A 56-year-old man presented with abdominal pain for 3 months. His past history was unremarkable except for iron-deficiency anemia. He was a heavy smoker with a 30-pack-year history and had been drinking more than 20 alcoholic drinks daily for 30 years. Initial laboratory tests showed a serum hemoglobin level of 8.0 g/dL and serum carcinoembryonic antigen level of 92.04 ng/mL. Endoscopic examination revealed a 2.5×2.5 cm-sized irregular deep ulcer with an elevated thick mucosal fold at the lesser curvature of the antrum with an invasion into the pyloric ring (Fig. 1). Biopsy showed a moderately differentiated adenocarcinoma. Abdominal computed tomography (CT) demonstrated focal circumferential wall thickening of the prepyloric antrum (T3) with multiple enlarged perigastric lymph nodes (N2) (Fig. 2) without any evidence of metastasis. He underwent laparoscopic exploration and an open radical subtotal gastrectomy with Roux-en-Y gastrojejunostomy (Billroth I). Postoperative histopathological findings revealed moderately differentiated adenocarcinoma with a TNM score of pT3N2M0.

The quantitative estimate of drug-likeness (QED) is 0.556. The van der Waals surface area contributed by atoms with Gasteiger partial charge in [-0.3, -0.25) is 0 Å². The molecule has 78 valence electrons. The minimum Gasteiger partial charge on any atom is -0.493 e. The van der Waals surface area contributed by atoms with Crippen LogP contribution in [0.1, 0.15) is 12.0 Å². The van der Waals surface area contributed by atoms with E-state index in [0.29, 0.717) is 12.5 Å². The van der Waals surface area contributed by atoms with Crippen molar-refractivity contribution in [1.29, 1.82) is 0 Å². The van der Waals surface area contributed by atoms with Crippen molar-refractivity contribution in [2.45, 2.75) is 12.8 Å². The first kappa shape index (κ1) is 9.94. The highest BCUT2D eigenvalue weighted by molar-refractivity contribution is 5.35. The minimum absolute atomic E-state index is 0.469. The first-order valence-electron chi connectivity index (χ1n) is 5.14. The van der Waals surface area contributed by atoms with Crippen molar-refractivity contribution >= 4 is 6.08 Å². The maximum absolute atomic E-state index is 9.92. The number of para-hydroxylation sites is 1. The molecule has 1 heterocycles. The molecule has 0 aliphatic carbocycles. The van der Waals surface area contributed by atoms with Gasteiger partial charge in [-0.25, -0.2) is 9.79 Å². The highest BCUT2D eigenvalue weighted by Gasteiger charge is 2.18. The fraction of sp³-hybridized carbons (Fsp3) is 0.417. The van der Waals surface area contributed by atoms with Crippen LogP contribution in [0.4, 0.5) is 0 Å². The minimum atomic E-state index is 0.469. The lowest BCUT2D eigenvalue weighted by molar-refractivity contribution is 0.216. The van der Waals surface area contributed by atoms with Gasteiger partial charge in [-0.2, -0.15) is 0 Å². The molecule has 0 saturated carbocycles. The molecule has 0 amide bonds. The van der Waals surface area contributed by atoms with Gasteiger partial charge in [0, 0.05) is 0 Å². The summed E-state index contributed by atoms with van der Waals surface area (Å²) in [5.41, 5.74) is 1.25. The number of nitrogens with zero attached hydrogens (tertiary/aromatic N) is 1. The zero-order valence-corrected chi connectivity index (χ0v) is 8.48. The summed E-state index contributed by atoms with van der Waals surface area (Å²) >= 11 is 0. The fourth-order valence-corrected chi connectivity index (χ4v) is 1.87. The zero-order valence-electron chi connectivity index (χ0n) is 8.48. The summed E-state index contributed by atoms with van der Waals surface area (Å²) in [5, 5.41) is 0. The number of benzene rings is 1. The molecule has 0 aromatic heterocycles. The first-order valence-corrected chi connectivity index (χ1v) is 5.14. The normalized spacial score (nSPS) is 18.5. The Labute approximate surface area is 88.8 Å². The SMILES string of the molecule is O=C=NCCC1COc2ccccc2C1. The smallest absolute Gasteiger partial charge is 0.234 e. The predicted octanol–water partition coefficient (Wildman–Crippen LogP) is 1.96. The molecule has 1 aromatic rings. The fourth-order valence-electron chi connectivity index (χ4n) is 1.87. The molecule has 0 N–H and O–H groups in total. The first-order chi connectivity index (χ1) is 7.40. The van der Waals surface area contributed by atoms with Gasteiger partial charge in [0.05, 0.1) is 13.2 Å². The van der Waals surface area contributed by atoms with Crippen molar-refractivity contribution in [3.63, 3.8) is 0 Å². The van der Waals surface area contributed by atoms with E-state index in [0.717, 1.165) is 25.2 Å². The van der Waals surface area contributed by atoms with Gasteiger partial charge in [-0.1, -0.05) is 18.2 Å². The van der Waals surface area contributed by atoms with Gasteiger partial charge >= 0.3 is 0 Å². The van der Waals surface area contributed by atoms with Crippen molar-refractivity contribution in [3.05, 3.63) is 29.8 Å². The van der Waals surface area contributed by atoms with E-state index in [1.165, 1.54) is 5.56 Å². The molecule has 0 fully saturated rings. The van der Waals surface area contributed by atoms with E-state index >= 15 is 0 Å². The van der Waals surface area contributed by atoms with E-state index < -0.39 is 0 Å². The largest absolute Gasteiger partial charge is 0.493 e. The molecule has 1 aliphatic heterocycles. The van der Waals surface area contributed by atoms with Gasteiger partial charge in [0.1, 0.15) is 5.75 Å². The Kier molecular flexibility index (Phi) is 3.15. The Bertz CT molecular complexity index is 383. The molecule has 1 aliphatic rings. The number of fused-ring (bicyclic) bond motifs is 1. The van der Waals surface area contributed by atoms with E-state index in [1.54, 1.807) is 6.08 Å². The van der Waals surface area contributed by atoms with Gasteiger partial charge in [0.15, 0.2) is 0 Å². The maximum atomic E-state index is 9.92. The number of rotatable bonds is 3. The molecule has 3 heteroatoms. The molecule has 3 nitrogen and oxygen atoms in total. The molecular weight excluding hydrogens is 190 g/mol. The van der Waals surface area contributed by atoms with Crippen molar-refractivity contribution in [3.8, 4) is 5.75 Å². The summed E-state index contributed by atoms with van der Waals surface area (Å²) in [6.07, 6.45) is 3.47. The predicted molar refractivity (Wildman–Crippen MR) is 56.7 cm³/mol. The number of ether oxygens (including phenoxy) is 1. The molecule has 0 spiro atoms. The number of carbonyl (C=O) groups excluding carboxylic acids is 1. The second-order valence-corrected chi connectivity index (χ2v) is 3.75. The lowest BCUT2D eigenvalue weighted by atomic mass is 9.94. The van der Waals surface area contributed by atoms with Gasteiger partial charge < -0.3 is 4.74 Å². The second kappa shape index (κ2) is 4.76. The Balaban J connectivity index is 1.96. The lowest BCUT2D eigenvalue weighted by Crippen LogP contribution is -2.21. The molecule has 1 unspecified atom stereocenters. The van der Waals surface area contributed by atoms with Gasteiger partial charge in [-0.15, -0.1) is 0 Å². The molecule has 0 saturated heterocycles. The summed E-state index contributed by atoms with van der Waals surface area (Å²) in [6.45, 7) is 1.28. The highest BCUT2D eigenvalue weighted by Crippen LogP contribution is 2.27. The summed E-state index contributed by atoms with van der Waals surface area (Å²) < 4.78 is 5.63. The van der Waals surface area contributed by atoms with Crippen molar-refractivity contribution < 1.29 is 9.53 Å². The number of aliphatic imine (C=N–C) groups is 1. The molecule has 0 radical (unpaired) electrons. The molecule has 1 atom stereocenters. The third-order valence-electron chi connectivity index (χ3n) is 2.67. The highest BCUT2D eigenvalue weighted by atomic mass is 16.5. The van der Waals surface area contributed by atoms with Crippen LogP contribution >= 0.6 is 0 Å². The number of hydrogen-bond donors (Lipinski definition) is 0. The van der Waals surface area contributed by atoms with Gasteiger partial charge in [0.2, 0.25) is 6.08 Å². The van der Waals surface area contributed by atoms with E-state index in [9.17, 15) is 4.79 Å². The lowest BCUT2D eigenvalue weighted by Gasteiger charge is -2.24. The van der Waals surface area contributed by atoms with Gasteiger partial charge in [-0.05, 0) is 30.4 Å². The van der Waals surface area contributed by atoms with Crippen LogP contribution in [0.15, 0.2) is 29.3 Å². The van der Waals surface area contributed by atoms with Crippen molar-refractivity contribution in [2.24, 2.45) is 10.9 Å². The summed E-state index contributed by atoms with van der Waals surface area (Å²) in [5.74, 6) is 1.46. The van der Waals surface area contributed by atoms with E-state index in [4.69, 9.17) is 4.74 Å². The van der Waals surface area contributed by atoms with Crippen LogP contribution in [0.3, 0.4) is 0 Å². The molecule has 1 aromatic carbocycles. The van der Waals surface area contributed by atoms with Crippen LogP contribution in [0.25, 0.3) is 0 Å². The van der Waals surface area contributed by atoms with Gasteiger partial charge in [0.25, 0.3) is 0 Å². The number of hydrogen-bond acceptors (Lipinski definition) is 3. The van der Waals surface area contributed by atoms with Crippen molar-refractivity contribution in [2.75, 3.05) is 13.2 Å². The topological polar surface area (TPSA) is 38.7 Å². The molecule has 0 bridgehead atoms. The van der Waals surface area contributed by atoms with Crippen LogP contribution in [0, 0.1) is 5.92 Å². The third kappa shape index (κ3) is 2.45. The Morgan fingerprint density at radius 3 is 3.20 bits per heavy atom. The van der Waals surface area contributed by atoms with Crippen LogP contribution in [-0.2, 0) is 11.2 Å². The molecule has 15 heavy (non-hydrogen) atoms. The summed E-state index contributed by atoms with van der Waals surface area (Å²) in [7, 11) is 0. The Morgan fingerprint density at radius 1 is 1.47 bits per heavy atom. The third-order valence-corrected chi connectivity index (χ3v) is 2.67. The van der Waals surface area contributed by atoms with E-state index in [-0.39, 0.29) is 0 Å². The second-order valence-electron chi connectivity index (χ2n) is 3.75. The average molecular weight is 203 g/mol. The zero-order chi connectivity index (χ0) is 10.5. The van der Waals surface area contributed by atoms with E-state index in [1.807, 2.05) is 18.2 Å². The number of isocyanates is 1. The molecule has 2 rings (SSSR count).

On postoperative day 1, he developed a high fever and abdominal pain. Laboratory data showed an increased C-reactive protein level of 8.5 mg/dL and a white blood cell count of 20,450/uL. Because serial laboratory data showed a steep increase in C-reactive protein level up to 31.7 mg/dL with sustained leukocytosis and high fever, abdominal CT and endoscopy were performed. Abdominal CT demonstrated severe edematous wall thickening with poor mucosal enhancement of the remnant stomach, suspected splenic infarction, and fluid collection with air-fluid levels observed in the left subphrenic space (Fig. 3). Endoscopic examination revealed a dark blue colored mucosal edema noted in almost the entire remnant stomach (Fig. 4). Therefore, an emergency exploratory laparotomy was performed.